What is Happy Tail Syndrome?
When a dog is excited and wags his tail rapidly, like most dogs are prone to do when happy, they can injure their tail knocking it against a hard surface like a table leg or wall. Happy tail syndrome is also known as kennel tail, splitting tail and bleeding tail. A dog can whack his tail hard enough on a hard surface that it causes a small cut or split on the tip of his tail. The cut tends to bleed a lot and as he continues to wag his tail, blood is splattered around the area.
It may not sound like a serious condition, but because it’s on the tip of his tail, it doesn’t heal fast, it can be hard to stop the bleeding, and it can be recurring if the dog wags his tail against a hard surface. Infection is a concern; antibiotics should be given to help prevent infection, and pain medication may need to be prescribed. In a worst case scenario, a portion of the tail may be amputated.
We all know what a dog’s tail looks like. We know the tail starts at the end of a dog’s vertebral column and extends beyond his body. We know a dog wags his tail when he’s happy. Other than that, we’ve probably never thought much about it.
There are some types of dogs that are born without a prolonged tail, and there are dogs whose tails have been altered. Some herding and working dog breeds have their tails docked short when they are young; a long tail can be a disadvantage to a working dog because it can interfere with his specific responsibilities and duties. But we’re talking here about the tails of dogs that are long and unaltered, and the many purposes these tails serve.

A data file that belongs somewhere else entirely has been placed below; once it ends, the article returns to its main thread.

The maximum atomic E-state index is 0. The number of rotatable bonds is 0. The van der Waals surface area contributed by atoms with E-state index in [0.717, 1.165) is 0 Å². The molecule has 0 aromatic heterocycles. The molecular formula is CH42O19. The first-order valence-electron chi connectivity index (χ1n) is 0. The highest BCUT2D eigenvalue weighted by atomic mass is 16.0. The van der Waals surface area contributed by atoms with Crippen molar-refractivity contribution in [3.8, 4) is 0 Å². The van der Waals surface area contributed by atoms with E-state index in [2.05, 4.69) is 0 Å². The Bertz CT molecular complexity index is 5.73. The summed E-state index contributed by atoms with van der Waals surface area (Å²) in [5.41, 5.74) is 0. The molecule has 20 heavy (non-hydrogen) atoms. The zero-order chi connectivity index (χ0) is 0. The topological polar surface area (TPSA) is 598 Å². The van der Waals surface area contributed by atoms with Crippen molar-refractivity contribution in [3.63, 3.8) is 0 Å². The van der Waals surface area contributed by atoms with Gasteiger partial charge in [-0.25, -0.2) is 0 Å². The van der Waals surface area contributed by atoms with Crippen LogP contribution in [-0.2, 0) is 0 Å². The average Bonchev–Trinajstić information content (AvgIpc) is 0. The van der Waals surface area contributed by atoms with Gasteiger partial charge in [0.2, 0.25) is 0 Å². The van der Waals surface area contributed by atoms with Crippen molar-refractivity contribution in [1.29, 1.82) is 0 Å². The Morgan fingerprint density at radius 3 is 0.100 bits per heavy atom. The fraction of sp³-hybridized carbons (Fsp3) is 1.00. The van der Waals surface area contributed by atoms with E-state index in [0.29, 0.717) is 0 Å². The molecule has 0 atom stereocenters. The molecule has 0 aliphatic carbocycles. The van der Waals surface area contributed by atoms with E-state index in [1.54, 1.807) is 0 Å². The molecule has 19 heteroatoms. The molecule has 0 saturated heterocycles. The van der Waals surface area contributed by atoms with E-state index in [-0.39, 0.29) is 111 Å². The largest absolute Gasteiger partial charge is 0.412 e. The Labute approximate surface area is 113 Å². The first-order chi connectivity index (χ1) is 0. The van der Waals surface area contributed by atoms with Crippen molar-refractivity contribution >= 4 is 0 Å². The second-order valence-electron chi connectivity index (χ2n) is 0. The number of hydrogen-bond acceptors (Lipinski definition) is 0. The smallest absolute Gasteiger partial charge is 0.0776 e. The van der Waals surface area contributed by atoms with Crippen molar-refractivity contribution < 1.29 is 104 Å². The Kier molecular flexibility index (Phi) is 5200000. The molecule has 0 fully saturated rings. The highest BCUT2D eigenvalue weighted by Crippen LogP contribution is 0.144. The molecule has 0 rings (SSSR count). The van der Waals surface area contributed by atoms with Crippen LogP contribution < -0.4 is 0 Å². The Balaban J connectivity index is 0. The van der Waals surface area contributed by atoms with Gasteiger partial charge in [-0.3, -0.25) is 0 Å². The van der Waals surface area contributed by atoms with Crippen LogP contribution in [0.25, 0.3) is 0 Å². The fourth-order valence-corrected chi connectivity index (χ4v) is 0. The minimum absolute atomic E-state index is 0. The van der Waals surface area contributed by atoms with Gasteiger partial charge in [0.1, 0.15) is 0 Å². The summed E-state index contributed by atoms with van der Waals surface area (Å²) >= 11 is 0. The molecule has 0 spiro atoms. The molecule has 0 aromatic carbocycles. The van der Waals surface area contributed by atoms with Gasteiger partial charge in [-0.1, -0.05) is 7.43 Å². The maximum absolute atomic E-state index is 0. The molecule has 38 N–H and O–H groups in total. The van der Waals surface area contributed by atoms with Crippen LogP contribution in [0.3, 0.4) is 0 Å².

I can tell what my dog is feeling by the way she holds or moves her tail. Her ears speak volumes as well, but that’s a story for another day. Her tail tells me if she is happy, stressed, aggravated or scared. When she holds her tail high and wags it back and forth, she’s happy. A CANIDAE dog treat never fails to elicit that happy tail wag! When she’s both happy and excited, her tail is high and she moves it in a circular manner which always makes me smile. When something captures her attention, her tail is parallel to the ground.
When my dog is aggravated or feels challenged, she holds her tail a bit higher than her attentive position but not as high as her happy position. I know she feels especially provoked when her tail is held upright and it’s puffed up and rigid.
Too often, our shy girl tucks her tail between her legs, which lets me know she is scared or feeling submissive. And when she keeps her tail low and wags it quickly, she’s nervous or insecure.